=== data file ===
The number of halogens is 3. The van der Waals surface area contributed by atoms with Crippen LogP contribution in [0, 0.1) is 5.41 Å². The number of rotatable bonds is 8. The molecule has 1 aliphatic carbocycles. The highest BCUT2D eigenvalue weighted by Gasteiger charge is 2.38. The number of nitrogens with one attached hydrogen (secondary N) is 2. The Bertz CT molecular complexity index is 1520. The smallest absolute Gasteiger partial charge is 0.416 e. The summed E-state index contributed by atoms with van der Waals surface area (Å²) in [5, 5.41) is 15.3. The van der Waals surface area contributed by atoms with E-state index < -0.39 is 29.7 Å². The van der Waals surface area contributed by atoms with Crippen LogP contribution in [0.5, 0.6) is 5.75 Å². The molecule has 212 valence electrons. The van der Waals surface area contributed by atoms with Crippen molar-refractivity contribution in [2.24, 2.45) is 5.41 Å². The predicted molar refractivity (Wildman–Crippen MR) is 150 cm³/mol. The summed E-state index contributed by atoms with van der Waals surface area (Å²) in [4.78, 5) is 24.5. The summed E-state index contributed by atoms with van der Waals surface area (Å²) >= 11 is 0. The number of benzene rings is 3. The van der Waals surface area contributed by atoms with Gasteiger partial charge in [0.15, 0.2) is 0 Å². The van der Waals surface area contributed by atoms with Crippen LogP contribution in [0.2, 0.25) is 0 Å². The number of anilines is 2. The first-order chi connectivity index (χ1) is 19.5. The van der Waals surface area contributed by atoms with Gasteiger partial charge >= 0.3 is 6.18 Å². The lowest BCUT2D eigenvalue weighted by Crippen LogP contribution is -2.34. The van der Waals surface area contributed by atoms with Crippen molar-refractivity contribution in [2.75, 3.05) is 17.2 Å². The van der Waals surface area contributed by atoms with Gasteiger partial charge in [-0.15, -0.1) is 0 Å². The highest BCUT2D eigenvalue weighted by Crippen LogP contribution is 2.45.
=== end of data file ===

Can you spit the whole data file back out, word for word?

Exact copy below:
The number of halogens is 3. The van der Waals surface area contributed by atoms with Crippen LogP contribution in [0, 0.1) is 5.41 Å². The number of rotatable bonds is 8. The molecule has 1 aliphatic carbocycles. The highest BCUT2D eigenvalue weighted by Gasteiger charge is 2.38. The number of nitrogens with one attached hydrogen (secondary N) is 2. The Bertz CT molecular complexity index is 1520. The smallest absolute Gasteiger partial charge is 0.416 e. The summed E-state index contributed by atoms with van der Waals surface area (Å²) in [5, 5.41) is 15.3. The van der Waals surface area contributed by atoms with E-state index < -0.39 is 29.7 Å². The van der Waals surface area contributed by atoms with Crippen LogP contribution in [0.5, 0.6) is 5.75 Å². The molecule has 212 valence electrons. The van der Waals surface area contributed by atoms with Crippen molar-refractivity contribution in [2.24, 2.45) is 5.41 Å². The predicted molar refractivity (Wildman–Crippen MR) is 150 cm³/mol. The summed E-state index contributed by atoms with van der Waals surface area (Å²) in [4.78, 5) is 24.5. The summed E-state index contributed by atoms with van der Waals surface area (Å²) >= 11 is 0. The number of benzene rings is 3. The van der Waals surface area contributed by atoms with Gasteiger partial charge in [0.15, 0.2) is 0 Å². The van der Waals surface area contributed by atoms with Crippen LogP contribution in [0.2, 0.25) is 0 Å². The number of anilines is 2. The first-order chi connectivity index (χ1) is 19.5. The van der Waals surface area contributed by atoms with Gasteiger partial charge >= 0.3 is 6.18 Å². The lowest BCUT2D eigenvalue weighted by Crippen LogP contribution is -2.34. The van der Waals surface area contributed by atoms with Crippen molar-refractivity contribution in [2.75, 3.05) is 17.2 Å². The van der Waals surface area contributed by atoms with Gasteiger partial charge in [-0.15, -0.1) is 0 Å². The highest BCUT2D eigenvalue weighted by Crippen LogP contribution is 2.45.